If there remained any uncertainty as to Tottenham Hotspur's increasingly prominent position near the top of the English football hierarchy, Antonio Conte's recent comments dispelled the doubt. The Chelsea boss stated rather forwardly that:
“If [Spurs] don't win the title, it's not a tragedy. If they don't arrive in the Champions League, it's not a tragedy. If they go out in the first round of the Champions League, it's not a tragedy. If they go out after the first game that they play in the Europa League, it's not a tragedy.
“Every team has to understand what their ambitions are. If their ambitions are to fight for the title or win the Champions League, you must buy expensive players. Otherwise you continue to stay in your level. It's simple. My question is this: What are Tottenham's expectations?”
With those words, Tottenham’s status as perennial Premier League title challengers – and potentially, one day soon, champions – seemed to be sealed. By engaging in underhand tactics, publicly criticising his opposition and city rivals, Conte made clear just how much of a threat he feels Spurs are to his Chelsea side.
There is a history – at times enthralling; at other times boring – of psychological warfare between managers in the English top flight. Sir Alex Ferguson and Arsène Wenger started it, José Mourinho built on it, and now mind games are seen as common practise.
Conte was probably attempting to get under the skin of his fellow manager, Mauricio Pochettino, by questioning Tottenham’s approach to the transfer market. But the statement is unlikely to alter a strategy that seems embedded and has ensured great success, even if silverware is yet to show for it.
Spurs are the only member of last season’s Premier League top six to have made a profit in this summer’s transfer window. In an era of extravagance to the point of grotesquery, they have stood apart. And they have done so deliberately.
Discussing his club’s approach, chairman Daniel Levy recently said that:
“We have a duty to manage the club appropriately. Some of the activity that is going on at the moment is just impossible for it to be sustainable. Somebody spending £200million more than they're earning, eventually it catches up with you. And you can't keep doing it.
“Our position on transfers is that we have a coach who very much believes in the academy, so unless we can find a player that makes a difference we would rather give one of our young academy players a chance.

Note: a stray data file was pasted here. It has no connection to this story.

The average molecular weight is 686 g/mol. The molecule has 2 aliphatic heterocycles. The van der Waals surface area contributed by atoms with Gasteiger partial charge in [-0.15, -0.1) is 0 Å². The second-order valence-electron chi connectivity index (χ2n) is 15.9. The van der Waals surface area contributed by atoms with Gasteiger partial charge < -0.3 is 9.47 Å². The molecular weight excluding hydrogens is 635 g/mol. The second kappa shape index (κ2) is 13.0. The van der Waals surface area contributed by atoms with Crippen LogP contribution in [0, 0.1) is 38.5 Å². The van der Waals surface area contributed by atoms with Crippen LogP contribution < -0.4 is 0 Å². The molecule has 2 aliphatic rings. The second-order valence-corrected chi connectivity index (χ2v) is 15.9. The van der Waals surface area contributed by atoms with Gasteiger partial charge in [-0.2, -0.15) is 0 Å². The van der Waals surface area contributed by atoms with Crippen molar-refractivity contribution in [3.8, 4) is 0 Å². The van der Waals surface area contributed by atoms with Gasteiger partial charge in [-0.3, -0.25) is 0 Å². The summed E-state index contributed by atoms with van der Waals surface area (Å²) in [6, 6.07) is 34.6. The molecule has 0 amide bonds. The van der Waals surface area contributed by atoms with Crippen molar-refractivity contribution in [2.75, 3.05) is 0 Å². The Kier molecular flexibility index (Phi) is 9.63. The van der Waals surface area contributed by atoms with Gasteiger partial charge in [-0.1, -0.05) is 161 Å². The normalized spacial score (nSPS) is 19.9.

“The academy is important because if we produce our own players we don't have to spend £20m or £30m on a player. An academy player has that affinity with the club and that's what the fans want to see.”
Levy’s statement came before Conte’s, but the Tottenham ethos is unlikely to change. They will remain committed to sustainability and selective signings, because it has brought them sterling results in recent times and the direction of travel is a positive one.
TOTTENHAM’S CONTINUOUS IMPROVEMENT
This is highlighted by league position statistics since Pochettino took charge in 2014. Of the Premier League top six, Spurs are the only one to have made progress for two consecutive seasons, going from fifth to third to second from 2014/15 through 2016/17.
Arsenal, Chelsea, Liverpool and Manchester City have enjoyed just one campaign of improvement in the same time, while Manchester United’s position has declined each season.
Tottenham have also been one of the more consistent sides of the group, with a positional range of three that only the two Manchester clubs can beat. In this respect, Chelsea have in fact got the worst record in the time period specified with a range of nine thanks to a deeply disappointing tenth-place finish in 2015/16.
Spurs’ average position punctuates their consistency is matched with quality – their average finish over the past three seasons is 3.3 – only Manchester City can top this with three, while Chelsea (four), Manchester United (five) and Liverpool (six) are behind.
Tottenham’s long-term thinking can be backed up both through financials and in terms of the age profile of the individuals their starting line-up tends to be comprised of.
They may have finished seven points behind Conte’s side last season, but they paid a much smaller price to achieve that result. The overall cost of Pochettino’s regular line-up was £90.6million, a figure which pales in comparison to the £218.2million Chelsea spent to assemble their XI.
What this meant was that, compared to the champions, Tottenham paid £11.6million less per player. In addition, they paid a mere £1.1million per point gained, while Chelsea paid over twice that much (£2.3million per point gained).
The profiles of the teams fielded were telling, too.
Of the top ten youngest sides to take to Premier League pitches last term, four belonged to Spurs. The only other top six sides to make the top ten were Liverpool (twice) and Manchester United (once). And the latter only did so thanks to their line-up on the last day of the season against Crystal Palace, a match of relatively little significance.
Thanks to their age and upside, Pochettino’s team will only improve in the years to come – assuming the core of the squad is kept together. This belief is given weight by their improvement of position in each of the last two seasons. And they will do this while also spending wisely.
Conte is aware that Tottenham pose a legitimate threat, hence his recent comments. But it will take more than mind games to make Spurs re-think a strategy that so obviously works.